A Tale of Two Ad Copies

I believe I've mentioned in the past that my original intention was to become a graphic artist. Obviously, I got sidetracked from that goal along the way and have spent the last 18 years doing nails instead. Nevertheless, I've remained interested in graphic arts and fascinated by marketing, if not exactly dedicated to them.


So while I admit that graphic art design and the use thereof for marketing purposes isn't exactly my area of expertise, I still design my own business cards, signage, and most of my advertising. It’s probably more out of a desire to control every aspect of my business, and a little bit because I'm too cheap to pay anyone who didn't discover the awesomeness of doing nails instead of graphic design, than from any notion that I'm a gifted natural.


Then again ...


Lately I've been working on an ad that will run in a local, community newspaper. It's just going to be black and white on newsprint — nothing shiny, colorful, or even particularly high-quality — so I tried to include some basic elements while keeping the copy simple and clean. Then I e-mailed it to the sales rep.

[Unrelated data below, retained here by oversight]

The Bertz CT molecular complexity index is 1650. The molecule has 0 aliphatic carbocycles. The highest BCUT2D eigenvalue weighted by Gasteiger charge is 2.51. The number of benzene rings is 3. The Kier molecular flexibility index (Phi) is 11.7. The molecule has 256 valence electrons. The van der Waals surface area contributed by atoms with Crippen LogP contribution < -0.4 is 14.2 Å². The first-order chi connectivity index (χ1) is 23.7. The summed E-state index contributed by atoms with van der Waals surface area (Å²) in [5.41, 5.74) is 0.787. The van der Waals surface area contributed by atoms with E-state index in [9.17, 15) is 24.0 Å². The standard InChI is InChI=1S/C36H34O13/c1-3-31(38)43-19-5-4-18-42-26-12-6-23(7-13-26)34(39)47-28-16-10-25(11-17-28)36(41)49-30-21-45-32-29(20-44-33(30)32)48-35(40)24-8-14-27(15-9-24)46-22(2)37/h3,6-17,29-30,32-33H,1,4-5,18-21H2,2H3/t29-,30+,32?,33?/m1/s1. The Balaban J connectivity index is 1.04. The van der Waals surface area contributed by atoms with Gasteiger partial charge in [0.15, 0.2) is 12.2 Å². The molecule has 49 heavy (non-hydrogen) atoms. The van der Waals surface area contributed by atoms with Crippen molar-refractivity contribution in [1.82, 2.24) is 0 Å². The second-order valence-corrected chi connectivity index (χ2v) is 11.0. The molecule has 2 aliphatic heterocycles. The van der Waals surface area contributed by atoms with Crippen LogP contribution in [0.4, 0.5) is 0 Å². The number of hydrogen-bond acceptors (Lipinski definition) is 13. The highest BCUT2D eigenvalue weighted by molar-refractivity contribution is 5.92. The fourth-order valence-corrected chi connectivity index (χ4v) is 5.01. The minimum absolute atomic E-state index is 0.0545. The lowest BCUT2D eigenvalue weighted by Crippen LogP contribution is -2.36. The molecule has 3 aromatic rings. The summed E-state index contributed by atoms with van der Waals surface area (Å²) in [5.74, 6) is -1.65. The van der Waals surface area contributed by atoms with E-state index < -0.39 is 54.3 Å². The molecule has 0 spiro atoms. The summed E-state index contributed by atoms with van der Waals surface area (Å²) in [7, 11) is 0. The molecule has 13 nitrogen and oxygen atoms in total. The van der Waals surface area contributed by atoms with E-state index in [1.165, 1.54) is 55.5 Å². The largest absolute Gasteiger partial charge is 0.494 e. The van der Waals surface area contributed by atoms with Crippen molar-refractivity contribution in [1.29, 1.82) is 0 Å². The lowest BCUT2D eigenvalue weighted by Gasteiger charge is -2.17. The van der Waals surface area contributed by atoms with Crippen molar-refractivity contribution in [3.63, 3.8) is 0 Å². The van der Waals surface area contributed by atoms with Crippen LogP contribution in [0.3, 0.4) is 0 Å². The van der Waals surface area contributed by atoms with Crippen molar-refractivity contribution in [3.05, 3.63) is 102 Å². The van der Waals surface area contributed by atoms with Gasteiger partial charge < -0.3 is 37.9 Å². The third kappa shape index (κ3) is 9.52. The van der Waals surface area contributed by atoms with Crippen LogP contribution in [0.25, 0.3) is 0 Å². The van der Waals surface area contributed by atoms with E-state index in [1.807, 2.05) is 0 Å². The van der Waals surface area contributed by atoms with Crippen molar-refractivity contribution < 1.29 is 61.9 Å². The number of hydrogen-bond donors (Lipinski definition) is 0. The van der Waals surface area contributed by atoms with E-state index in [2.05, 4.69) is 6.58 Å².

Not terribly surprisingly, the sales rep e-mailed back and said the company graphic artist had some concerns regarding my design. He (or maybe she, I haven't actually interacted with the artist) specifically mentioned that the typeface and size in my original copy might not show up well when printed. Which I can totally understand and respect — so I said that I'd see what I could do about tweaking it, but meanwhile, by all means, let the artist who actually works for the paper and has experience in the field and an understanding of how original art translates to the final medium work on the ad too.


I get a proof a day or so later that brings me to my ultimate point here today: WTF? I have encountered this throughout my career, in numerous — nay! EVERY — advertising venue I have worked with.


While marketing gurus are busy writing books and contributing articles to our trade magazines about designing effective ad copy and marketing materials, it seems the people who are collecting paychecks at numerous newspapers, yellow pages, and other advertising venues, aren't getting the same advice. It never fails that the proofs I get back from these artists show little to no thought about how the copy will actually work as an advertising tool.


So, here are two copies of my ad for you to consider, one is the original put together by moi, the other is the proof the artist sent back for my approval. To date, I have not approved a proof, much to the dismay of the poor sales rep who makes a living off of commission. But here they are, feel free to offer your critiques of each! Just take a lesson from this and remember that no one knows your business like you do, least of all the guy who's putting together ads for the local yellow pages book. So you can't always trust your local ad department to build an effective ad for you.

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